New WHO Europe Report Confirms Alcohol Price Matters Greatly
Increasing the prices that consumers pay for alcohol is one of the most effective tools available to policy-makers looking to reduce alcohol consumption and related harms, according to a new report. However, not all pricing policies are equal in their effectiveness or impact on alcohol harm and socioeconomic inequalities fueled by alcohol, says WHO Europe in the new report “Alcohol pricing in the WHO European Region”.
The new “update report on evidence and recommended policy actions” demonstrates that alcohol pricing policies offer a uniquely powerful opportunity to reduce the burden of alcohol harm across Europe. But the report also clearly shows that these pricing policies are not currently being used to their fullest effect.
Therefore, a more effective approach to pricing policies, which reflects the existing evidence, is required to prevent and reduce alcohol harm across the WHO European Region.
The report analyzes the evidence for the effectiveness of alcohol pricing policies in multiple dimensions, such as
- alcohol retail monopolies,
- alcohol taxation,
- alcohol minimum unit pricing, and
- other pricing policies.
The report also examines challenges to effective alcohol pricing policies, including alcohol industry opposition.
Pricing policies are a highly effective measure
Numerous reviews of the scientific evidence have concluded that pricing policies are a highly effective measure to reduce alcohol-related harm. Policy measures that increase the cost of alcohol are effective and cost-effective at reducing alcohol consumption and related harms. Not all pricing policies are equally effective. For instance, minimum unit pricing (MUP) and levying alcohol duty on the basis of a product’s alcohol content are likely to be more effective than other approaches. These approaches are also the most likely to reduce health inequalities.
Importantly, the report emphasizes that alcohol tax structures that apply very unequal levels of duty to different alcoholic products are less likely to be effective at reducing consumption and harm than those alcohol tax regimes that have similar rates across all products.
Failure to link pricing policies to inflation is likely to lead to an erosion in their effectiveness over time as the real-terms value of the duty rates or MUP threshold falls.
Alcohol retail monopolies work
The most comprehensive approach to controlling alcohol pricing is a state-run alcohol sales monopoly, according to the WHO Europe report. Several recent studies have found that retaining monopoly systems, where they exist, is likely to be substantially less harmful to public health than a policy of privatization.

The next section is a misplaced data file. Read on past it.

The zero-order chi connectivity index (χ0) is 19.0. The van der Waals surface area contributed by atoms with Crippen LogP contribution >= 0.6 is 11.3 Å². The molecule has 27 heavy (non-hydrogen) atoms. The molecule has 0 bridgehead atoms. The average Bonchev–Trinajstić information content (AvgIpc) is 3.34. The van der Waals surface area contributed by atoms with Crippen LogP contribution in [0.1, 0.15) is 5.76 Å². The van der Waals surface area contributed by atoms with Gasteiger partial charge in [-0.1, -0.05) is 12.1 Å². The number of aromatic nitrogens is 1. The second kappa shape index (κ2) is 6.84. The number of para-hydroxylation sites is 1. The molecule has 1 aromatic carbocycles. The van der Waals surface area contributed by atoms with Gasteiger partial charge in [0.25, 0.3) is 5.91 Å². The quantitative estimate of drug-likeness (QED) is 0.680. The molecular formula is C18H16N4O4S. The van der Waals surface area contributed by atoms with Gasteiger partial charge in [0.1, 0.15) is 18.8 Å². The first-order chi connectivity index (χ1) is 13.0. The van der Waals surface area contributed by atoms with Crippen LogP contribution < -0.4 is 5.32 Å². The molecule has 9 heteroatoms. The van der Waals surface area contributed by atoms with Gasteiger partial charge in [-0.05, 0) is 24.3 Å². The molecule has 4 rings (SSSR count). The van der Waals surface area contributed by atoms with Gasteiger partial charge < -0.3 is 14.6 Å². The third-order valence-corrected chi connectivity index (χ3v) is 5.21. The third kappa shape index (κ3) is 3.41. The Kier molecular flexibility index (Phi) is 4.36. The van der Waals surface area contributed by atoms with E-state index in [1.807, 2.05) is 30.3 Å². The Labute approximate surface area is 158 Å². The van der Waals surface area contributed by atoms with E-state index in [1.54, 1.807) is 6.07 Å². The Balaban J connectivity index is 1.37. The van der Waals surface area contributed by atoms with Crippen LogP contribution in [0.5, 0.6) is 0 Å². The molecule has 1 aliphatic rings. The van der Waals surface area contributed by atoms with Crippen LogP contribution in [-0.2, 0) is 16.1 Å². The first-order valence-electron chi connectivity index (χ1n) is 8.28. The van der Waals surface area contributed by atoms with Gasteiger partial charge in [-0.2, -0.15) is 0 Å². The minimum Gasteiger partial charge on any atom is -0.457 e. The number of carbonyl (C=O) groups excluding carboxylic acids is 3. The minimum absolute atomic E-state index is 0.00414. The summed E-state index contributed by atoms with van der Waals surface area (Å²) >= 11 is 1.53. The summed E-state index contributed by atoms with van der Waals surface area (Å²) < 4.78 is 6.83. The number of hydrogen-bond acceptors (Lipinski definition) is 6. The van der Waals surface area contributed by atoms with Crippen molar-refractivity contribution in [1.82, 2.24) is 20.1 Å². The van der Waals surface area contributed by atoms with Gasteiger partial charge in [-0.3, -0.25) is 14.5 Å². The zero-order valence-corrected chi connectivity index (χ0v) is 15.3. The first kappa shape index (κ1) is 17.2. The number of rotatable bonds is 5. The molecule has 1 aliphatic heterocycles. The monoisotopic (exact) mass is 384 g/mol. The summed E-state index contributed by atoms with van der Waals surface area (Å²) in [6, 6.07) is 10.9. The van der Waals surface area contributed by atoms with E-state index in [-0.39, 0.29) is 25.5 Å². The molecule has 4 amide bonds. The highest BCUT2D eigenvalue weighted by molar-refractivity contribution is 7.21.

Alcohol taxation is highly effective
There is a substantial body of studies which have evaluated the impact of increases in alcohol taxation on alcohol consumption and related harm. The overwhelming conclusion from these studies is that taxation policies are a highly effective strategy for preventing and reducing alcohol harm.
As well as reducing alcohol consumption and harm, there is also limited evidence that increases in alcohol taxation may delay the age at which adolescents and young adults first start consuming alcohol.
The evidence is strongest that specific alcohol taxation (or volumetric taxation, where alcohol duty is levied on the basis of the alcohol content of a product) is relatively most effective of the different approaches at reducing alcohol consumption. Nevertheless, many EU member states are prevented from implementing a fully specific system of alcohol taxation by European Union directives. These require wine and other products, including cider, to be taxed on a unitary basis (European Commission, 1992), meaning that EU countries are unable to implement tax systems that are optimal from the perspective of public health.
Evidence for MUP is robust
Minimum unit pricing (MUP) is an alcohol policy approach to introduce a floor price below which a fixed volume of alcohol, e.g. a “unit”, cannot be sold to the public. Unlike increasing alcohol taxation, which affects the price of all alcoholic products, MUP only increases the price of the cheapest alcohol.
Evidence shows that typically heavier alcohol users consume cheaper products, meaning MUP policies effectively target price increases at heavier alcohol users without significantly affecting the prices of alcohol bought by low dose consumers, who tend not to seek out the cheapest products.
The evidence to support the effectiveness of MUP is robust, according to the WHO Europe report.
Other pricing policies
Another alcohol pricing policy the report examines is the restriction on the sale of alcohol at below the cost the retailer paid for it. This policy prevents shops from selling very cheap alcohol as a “loss leader” to entice customers into the store. Legislation banning this practice is in place in several European countries, including France, Spain, Italy and Greece. However, there is little evidence to support the effectiveness of this policy as a public health strategy, according to the WHO Europe report.